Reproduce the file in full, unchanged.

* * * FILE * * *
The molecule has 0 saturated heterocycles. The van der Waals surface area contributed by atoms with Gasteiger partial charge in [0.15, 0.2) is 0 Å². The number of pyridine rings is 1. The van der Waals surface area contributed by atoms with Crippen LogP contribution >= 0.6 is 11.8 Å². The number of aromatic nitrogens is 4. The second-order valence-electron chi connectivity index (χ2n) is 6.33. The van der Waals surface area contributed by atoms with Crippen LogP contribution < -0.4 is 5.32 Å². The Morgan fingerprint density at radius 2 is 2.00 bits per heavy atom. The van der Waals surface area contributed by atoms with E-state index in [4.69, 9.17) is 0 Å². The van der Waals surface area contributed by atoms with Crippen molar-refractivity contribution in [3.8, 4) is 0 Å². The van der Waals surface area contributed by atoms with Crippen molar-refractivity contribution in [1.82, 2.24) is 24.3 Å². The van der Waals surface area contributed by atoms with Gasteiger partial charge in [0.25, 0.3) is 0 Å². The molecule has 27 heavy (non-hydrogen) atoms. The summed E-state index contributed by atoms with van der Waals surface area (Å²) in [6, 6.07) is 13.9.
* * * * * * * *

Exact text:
The molecule has 0 saturated heterocycles. The van der Waals surface area contributed by atoms with Gasteiger partial charge in [0.15, 0.2) is 0 Å². The number of pyridine rings is 1. The van der Waals surface area contributed by atoms with Crippen LogP contribution >= 0.6 is 11.8 Å². The number of aromatic nitrogens is 4. The second-order valence-electron chi connectivity index (χ2n) is 6.33. The van der Waals surface area contributed by atoms with Crippen LogP contribution < -0.4 is 5.32 Å². The Morgan fingerprint density at radius 2 is 2.00 bits per heavy atom. The van der Waals surface area contributed by atoms with E-state index in [4.69, 9.17) is 0 Å². The van der Waals surface area contributed by atoms with Crippen molar-refractivity contribution in [3.8, 4) is 0 Å². The van der Waals surface area contributed by atoms with Crippen molar-refractivity contribution in [1.82, 2.24) is 24.3 Å². The van der Waals surface area contributed by atoms with Gasteiger partial charge in [0.25, 0.3) is 0 Å². The molecule has 27 heavy (non-hydrogen) atoms. The summed E-state index contributed by atoms with van der Waals surface area (Å²) in [6, 6.07) is 13.9.